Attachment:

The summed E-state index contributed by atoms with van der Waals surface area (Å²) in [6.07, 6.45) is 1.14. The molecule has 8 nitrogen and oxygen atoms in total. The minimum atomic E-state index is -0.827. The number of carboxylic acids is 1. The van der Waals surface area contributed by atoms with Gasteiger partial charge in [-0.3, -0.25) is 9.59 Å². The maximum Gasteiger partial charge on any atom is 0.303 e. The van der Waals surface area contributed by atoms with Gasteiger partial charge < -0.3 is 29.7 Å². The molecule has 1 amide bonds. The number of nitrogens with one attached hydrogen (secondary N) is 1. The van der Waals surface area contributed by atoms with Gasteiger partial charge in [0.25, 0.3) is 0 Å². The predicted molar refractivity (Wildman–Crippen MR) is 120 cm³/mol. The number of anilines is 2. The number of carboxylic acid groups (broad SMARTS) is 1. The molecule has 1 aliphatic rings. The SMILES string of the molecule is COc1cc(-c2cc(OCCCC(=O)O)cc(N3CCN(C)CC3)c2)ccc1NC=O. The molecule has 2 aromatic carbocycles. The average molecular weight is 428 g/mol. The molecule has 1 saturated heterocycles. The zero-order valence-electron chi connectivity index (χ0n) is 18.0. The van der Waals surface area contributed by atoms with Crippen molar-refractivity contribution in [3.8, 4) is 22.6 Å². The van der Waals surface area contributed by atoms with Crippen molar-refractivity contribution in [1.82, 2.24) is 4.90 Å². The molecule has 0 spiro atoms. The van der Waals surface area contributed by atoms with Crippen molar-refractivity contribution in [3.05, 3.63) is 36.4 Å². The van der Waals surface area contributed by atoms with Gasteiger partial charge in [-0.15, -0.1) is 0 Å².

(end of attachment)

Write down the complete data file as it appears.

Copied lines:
The summed E-state index contributed by atoms with van der Waals surface area (Å²) in [6.07, 6.45) is 1.14. The molecule has 8 nitrogen and oxygen atoms in total. The minimum atomic E-state index is -0.827. The number of carboxylic acids is 1. The van der Waals surface area contributed by atoms with Gasteiger partial charge in [-0.3, -0.25) is 9.59 Å². The maximum Gasteiger partial charge on any atom is 0.303 e. The van der Waals surface area contributed by atoms with Gasteiger partial charge < -0.3 is 29.7 Å². The molecule has 1 amide bonds. The number of nitrogens with one attached hydrogen (secondary N) is 1. The van der Waals surface area contributed by atoms with Gasteiger partial charge in [0.25, 0.3) is 0 Å². The predicted molar refractivity (Wildman–Crippen MR) is 120 cm³/mol. The number of anilines is 2. The number of carboxylic acid groups (broad SMARTS) is 1. The molecule has 1 aliphatic rings. The SMILES string of the molecule is COc1cc(-c2cc(OCCCC(=O)O)cc(N3CCN(C)CC3)c2)ccc1NC=O. The molecule has 2 aromatic carbocycles. The average molecular weight is 428 g/mol. The molecule has 1 saturated heterocycles. The zero-order valence-electron chi connectivity index (χ0n) is 18.0. The van der Waals surface area contributed by atoms with Crippen molar-refractivity contribution in [3.8, 4) is 22.6 Å². The van der Waals surface area contributed by atoms with Crippen molar-refractivity contribution in [1.82, 2.24) is 4.90 Å². The molecule has 0 spiro atoms. The van der Waals surface area contributed by atoms with Crippen molar-refractivity contribution in [3.05, 3.63) is 36.4 Å². The van der Waals surface area contributed by atoms with Gasteiger partial charge in [-0.15, -0.1) is 0 Å².